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President Obama Finally Opens Up and Candidly Answers Vladimir Putin

Response to Putin’s NYT op/ed on Obama and Syria

Donkey Hotey

John Zmirak - published on 09/14/13

So grateful that Vladimir Putin took the time to write a letter to the American people in the New York Times, President Obama responds with a letter of his own - and he finally says what he really thinks.

Dear Vladimir,

First of all, I would like to say that I am really, really appreciative of the time you have put into addressing the American public. The information they have been getting about the Syria mess has left them all mixed up. They don’t know what to think! It hasn’t helped that some members of my own administration have been lacking in “message discipline,” and made a bunch of statements that frankly contradicted each other. Or the fact that the foreign policy experts who sold Americans on the Iraq war are out there making the exact same arguments for this war. I always hated those guys. Now Karl Rove and Bill Kristol are backing my play, and Jon Stewart is making fun of me. This all is unacceptable.

An average American who has been following this story might well think that my proposal was to punish Saddam Hussein for using chemical weapons on 9/11 against the State of Israel, and also to restore Syria’s thriving democracy by aiding its freedom fighters to wipe out all the Christians and Alawites, and that we would accomplish this through a powerful American intervention that will also be very, very tiny. Now, I’m not saying I’m against all these things; in fact, I am on record as being in favor of several of them – pick your favorites, Vlad. Take any two action items from that list you’re willing to move forward with, and get in touch with me so we can work on them together.

I can understand why you’ve decided to get involved in resolving this conflict, Vladimir. You’ve got your reasons. Russia has a naval base in Syria, and you don’t want to lose that. I’m sure that a new, post-Assad government would throw you guys out on your butts, and then you’d have a few more thousand drunken Russian sailors smashing vodka bottles in Odessa. I wouldn’t want those people in Foggy Bottom, groping waitresses or taunting any of our Nation’s Capital’s fine young homosexuals. Speaking of which, a lot of Americans are pretty upset about the laws your country passed restricting gay activism. They’re even threatening to boycott vodkas like Stolichnaya – which is made in Latvia. But people don’t realize that. They’re throwin’ what Rahm Emmanuel likes to call a hissy fit, and they’re not thinking clearly.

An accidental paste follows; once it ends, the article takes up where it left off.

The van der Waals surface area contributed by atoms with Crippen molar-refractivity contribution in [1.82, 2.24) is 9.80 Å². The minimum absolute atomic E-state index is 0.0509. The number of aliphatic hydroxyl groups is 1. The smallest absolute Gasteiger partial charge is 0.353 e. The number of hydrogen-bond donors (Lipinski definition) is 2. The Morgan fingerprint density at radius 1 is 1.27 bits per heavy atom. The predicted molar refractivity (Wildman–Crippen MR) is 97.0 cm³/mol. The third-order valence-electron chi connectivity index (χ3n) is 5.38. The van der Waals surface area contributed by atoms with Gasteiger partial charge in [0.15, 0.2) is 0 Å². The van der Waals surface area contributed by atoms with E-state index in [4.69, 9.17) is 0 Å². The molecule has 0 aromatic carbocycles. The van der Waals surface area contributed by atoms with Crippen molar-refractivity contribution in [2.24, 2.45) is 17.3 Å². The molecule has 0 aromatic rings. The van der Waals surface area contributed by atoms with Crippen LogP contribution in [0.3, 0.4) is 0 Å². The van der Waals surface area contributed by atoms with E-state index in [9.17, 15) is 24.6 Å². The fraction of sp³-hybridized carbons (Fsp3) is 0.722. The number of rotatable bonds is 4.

You know what? I get it. You feel like you need to impose certain restrictions on your homosexuals in order to placate your country’s Christians. And I understand that. In fact, we Americans are having to impose restrictions on our Christians in order to placate our gays. It’s the same thing, really. A leader has to defer to his country’s dominant faith. All within due limits, of course – that’s just politics.

I appreciated it when you said that it isn’t in America’s interest to play global rent-a-cop, borrowing money from the Chinese to bomb the Arabs until they turn into the Swiss. No, you didn’t put it quite that colorfully, but that’s what we’re talking about. As the leader of Russia, you know whereof you speak: for 40 years, you people used tanks, planes, and spies to try transforming the Poles and the Germans and Czechs into Russians, and what do you have to show for it? A couple of natural gas pipelines that run through countries where everyone hates you and wants the Americans to build a missile shield to keep the Russians out. Any policy that can make the Poles look to the Germans as allies… well, let’s just say it could have been better thought out.

The point you made that has rankled a lot of Americans, though, is where you questioned America’s exceptionalism. That really stuck in people’s throats. You probably should have shared that with me privately, at our next summit or something. You know that great Russian writer whom I was privileged to read at Columbia University, Fyodor Dostoevsky? Well, he used to talk about the “Russian Christ,” who through the mystical sufferings of the Russian people would somehow redeem decadent Western Europe from her sins. Yeah, that worked out real well, didn’t it?

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